To find out when your state celebrates Arbor Day, check out Arbor Day Dates Across America at

April 27, 2009 at 6:00 am 2 comments

Arbor Day: Connecticut, DC, Delaware, Iowa, Idaho, Illinois, Indiana, Kansas, Massachusetts, Michigan, Minnesota…. [Taking Deep Breath]…. Montana, Nebraska, New Hampshire, New Jersey, Nevada, New York, Ohio, Pennsylvania, Rhode Island, South Dakota, Texas, Utah, Virginia, Wisconsin….. and U.S.A.

Happy Arbor Day! Today is the national Arbor Day for the U.S. In addition, numerous states have adopted the last Friday of April as their Arbor Day as well. That means there are a lot of trees to cover.

The Oaks

In 2006, Congress made it official. The United States of America had a national tree. The Oak.

The Angel Oak (Photo by zeynep’arkok)

Our nation’s affection for oaks could been seen well before Congress designated a national tree. Keffer Oak, Wye Oak, Emancipation Oak, Angel Oak. Just like a trusted dog, a loving cat or favorite automobile, we name our oaks.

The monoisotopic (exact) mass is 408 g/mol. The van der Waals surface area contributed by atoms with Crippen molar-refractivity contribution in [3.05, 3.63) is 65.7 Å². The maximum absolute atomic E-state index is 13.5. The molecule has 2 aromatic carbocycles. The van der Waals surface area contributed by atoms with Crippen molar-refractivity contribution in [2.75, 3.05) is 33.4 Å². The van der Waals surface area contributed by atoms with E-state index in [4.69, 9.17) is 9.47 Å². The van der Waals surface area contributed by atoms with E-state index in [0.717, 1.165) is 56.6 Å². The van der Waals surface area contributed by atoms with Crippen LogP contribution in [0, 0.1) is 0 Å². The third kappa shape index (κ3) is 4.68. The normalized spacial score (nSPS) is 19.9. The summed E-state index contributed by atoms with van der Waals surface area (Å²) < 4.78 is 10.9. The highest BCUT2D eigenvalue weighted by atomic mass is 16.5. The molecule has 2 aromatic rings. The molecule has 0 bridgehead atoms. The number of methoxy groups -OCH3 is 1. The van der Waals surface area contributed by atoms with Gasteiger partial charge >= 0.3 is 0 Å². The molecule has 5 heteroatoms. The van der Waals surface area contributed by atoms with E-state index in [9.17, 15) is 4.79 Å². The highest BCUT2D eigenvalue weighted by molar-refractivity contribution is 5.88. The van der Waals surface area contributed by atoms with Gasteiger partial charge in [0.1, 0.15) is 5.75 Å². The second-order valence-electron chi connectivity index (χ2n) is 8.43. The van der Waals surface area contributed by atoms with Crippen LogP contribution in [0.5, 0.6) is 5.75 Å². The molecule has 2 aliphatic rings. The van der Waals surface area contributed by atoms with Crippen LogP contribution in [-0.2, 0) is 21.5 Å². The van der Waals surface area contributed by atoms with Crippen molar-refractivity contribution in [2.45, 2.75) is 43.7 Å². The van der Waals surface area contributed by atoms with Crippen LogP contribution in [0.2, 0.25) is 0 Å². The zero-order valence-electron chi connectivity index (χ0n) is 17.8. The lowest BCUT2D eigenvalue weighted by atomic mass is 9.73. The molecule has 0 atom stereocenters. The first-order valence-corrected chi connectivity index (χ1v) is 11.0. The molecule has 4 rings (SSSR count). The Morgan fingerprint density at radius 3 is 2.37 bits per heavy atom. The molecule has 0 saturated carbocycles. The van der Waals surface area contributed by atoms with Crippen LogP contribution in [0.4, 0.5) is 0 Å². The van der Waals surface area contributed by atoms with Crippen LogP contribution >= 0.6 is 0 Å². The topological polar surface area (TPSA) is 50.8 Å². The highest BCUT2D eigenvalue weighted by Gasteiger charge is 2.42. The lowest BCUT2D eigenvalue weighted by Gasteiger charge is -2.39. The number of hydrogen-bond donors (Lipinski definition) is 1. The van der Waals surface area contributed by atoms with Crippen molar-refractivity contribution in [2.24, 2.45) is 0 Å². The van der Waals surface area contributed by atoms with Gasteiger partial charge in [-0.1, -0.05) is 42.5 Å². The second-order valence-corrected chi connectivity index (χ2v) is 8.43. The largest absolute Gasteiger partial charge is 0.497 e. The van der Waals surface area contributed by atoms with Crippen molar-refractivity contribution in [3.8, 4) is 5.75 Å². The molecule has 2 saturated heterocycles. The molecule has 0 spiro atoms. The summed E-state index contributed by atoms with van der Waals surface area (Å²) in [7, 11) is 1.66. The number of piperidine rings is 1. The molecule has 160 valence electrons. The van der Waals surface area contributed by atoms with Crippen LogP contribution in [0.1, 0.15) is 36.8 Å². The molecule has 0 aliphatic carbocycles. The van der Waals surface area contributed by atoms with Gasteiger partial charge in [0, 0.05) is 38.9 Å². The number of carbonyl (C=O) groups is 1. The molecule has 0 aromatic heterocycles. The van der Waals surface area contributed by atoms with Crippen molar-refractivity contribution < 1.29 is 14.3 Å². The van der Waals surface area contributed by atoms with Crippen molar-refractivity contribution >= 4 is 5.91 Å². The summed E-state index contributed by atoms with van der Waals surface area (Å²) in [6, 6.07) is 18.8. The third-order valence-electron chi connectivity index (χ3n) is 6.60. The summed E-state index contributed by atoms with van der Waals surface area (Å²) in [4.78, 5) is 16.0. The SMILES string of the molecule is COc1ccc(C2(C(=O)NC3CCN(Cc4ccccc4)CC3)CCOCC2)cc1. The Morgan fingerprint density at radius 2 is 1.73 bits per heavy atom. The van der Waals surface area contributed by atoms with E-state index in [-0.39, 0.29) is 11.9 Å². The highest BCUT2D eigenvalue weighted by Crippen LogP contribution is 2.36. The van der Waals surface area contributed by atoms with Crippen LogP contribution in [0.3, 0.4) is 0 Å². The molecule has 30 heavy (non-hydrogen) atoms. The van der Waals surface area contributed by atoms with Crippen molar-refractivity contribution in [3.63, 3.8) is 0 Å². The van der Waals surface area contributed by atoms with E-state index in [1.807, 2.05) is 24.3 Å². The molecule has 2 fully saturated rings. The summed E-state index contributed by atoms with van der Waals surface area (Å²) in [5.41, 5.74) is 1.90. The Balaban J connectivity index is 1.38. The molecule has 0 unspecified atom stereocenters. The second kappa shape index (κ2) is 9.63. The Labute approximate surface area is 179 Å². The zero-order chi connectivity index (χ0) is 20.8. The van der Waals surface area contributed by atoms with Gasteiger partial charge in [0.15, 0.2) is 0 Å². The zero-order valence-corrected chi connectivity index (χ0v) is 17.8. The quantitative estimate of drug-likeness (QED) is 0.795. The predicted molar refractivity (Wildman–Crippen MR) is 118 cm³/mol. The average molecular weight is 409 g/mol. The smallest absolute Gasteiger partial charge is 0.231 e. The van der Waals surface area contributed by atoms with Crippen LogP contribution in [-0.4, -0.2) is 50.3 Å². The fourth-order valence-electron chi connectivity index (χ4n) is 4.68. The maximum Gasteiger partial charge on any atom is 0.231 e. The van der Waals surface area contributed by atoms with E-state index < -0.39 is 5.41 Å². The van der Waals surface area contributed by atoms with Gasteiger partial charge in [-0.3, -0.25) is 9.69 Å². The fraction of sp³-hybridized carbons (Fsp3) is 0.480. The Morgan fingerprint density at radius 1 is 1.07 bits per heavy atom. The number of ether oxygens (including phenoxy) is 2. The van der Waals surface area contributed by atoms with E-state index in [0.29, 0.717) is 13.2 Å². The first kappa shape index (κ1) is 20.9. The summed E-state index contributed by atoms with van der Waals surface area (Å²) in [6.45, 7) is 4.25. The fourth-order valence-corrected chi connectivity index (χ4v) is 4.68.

The District of Columbia and a number of states selected an oak species as their state tree, four of which celebrate Arbor Day today.

District of Columbia
Scarlet Oak
(Photo by pellaea)
White Oak
(Photo by Tie Guy II)
(Photo by lyle58)
New Jersey
Northern Red Oak
(Photo by Maggie and Her Camera)
White Oak
(Photo by Tie Guy II)

The Pines

Five states celebrating their Arbor Days today selected a pine species as their state tree.

Western White Pine
(Photo by axelkr)
Eastern White Pine
(Photo by prefers salt marsh)
Red Pine
(Photo by esagor)
Ponderosa Pine
(Photo by keepitsurreal)
Bristlecone Pine and Singleleaf Pinon
(Photo by jb18t)

The Spruces

Two states celebrating their Arbor Day today selected a spruce as their state tree.

South Dakota
Black Hills Spruce
(Photo by ragesoss)
Blue Spruce
(Photo by chefranden)

The Maples

Three states celebrating Arbor Day today selected a maple as their state tree.

New York
Sugar Maple
(Photo by RunnerJenny)
Rhode Island
Red Maple
(Photo by p-h-o-t-o-l-i-f-e)
Sugar Maple
(Photo by poppy2323)

The Cottonwoods

Two states celebrating today share Cottonwood as their state tree.

(Photo by caddymob)
(Photo by georgeogoodman)

The Threatened